"It's shameful of Europe," a high-ranking EU official told AFP after a boat carrying more than 700 people — perhaps as many as 1,000 – capsized off Libya days after a series of similar accidents sparked international outrage.
The European Union's 28 members states had "no more excuses" to avoid action, warned the bloc's foreign affairs chief Federica Mogherini.
Amid the anger caused by the Lampedusa disaster of late 2013, in which 366 people drowned off Italy while seeking to reach Europe's shores, the EU finessed plans to deal with the problem.
The action plan outlined at the time included improving the legal means of migration, combatting people-smugglers, beefing up the cash made available to Frontex, the EU's frontier control agency, and rewriting the rules on dealing with migrant and refugee arrivals.
There has been no real follow-up however.
"The latest tragedies on the Mediterranean show how urgent it is to agree a share-out of responsibility," said Cecilia Malmstroem, the EU's former migration commissioner.
But at a summit on the issue in December 2013, EU leaders merely agreed to "prioritize efforts to stop departures" and show "appropriate solidarity" on dealing with new migrant arrivals.
The EU's current migrant and refugee regime is set out in what is known as the Dublin II accords. They require that the country of first arrival – most often Italy recently – process migrants as well as asylum and be
responsible for expelling those whose applications have been rejected.
A European Commission proposal to review the rule in the interests of better burden-sharing was flatly rejected by 24 of the EU's 28 member states.
Only Italy, Greece, Cyprus and Malta – on the frontline of the migrant tide – backed the idea.
Malmstroem said European politicians had allowed populist and xenophobic movements to dictate policy and put the emphasis on repatriation.
'Something has to change'
Now, public anger and shock over the steadily mounting death toll at sea may force a change.
"These are people like you and me – they're not cockroaches," thundered The Times of London, referring to controversial remarks made by a British newspaper columnist that "gunships" should be used on migrant boats to turn them back.
Malmstroem's successor, Greece's Dimitris Avramopoulos, is set to introduce a new approach to the problem in May.
Among his initiatives are greater funding for Frontex's Triton operation monitoring the Mediterranean, new European programmes and facilities to handle incoming migrants, and legal and security rules "for people fleeing conflicts."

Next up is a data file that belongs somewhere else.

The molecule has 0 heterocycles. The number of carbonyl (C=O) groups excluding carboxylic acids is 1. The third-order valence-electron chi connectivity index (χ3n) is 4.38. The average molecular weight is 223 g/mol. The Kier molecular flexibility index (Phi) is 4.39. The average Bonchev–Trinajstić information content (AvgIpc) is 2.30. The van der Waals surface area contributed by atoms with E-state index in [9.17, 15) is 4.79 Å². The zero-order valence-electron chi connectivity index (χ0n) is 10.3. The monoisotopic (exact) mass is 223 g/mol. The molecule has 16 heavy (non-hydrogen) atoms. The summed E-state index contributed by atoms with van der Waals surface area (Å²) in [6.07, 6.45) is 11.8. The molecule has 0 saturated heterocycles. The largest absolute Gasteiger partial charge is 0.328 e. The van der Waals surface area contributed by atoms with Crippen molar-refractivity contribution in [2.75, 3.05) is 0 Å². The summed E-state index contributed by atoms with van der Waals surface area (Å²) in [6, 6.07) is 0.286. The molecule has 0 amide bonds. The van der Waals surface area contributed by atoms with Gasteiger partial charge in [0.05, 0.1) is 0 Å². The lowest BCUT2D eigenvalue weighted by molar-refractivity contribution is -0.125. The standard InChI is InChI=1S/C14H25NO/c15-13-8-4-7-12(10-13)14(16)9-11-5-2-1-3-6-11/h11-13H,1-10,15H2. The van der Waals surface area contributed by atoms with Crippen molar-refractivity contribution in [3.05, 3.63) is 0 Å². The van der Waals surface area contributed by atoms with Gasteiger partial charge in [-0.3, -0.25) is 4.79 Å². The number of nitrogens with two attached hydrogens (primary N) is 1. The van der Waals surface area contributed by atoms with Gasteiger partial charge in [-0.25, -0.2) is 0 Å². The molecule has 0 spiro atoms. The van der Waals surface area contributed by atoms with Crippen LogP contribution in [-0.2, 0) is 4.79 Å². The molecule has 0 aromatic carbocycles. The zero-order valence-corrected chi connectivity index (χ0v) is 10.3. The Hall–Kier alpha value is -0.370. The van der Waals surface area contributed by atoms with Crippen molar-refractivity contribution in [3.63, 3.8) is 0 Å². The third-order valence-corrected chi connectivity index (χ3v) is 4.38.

Central to Avramopoulos' push is his conviction that "something has to change" in the logic of the Dublin II accord, which leaves each country to deal with its individual share of the bloc's immigration problem, limiting collective measures.
At a March 12th meeting, EU interior ministers looked at ways of stopping would-be migrants from leaving home.
Among these was setting up centres to examine immigration and asylum requests at major departure points in Africa to help stop people from setting out in rickety boats for a perilous journey across the Mediterranean sea.
"The only way to truly change the reality is to address the situation at its roots," a Commission statement read.
Italy suspended its Mare Nostrum search-and-rescue operation late last year in protest over its rising cost and it was replaced by a smaller and much more restricted EU-led mission called Triton.
The recent flood of migrants and the growing loss of life have put Triton in the spotlight, with EU diplomatic sources saying Monday there was an emerging consensus that it had to get more resources to cope with the growing problem.
EU leaders will hold an emergency summit on the issue on Thursday and will be under intense pressure to come up with concrete proposals.
EU foreign and interior ministers meeting on Monday came up with a ten-point plan for action to be submitted to the leaders at the summit.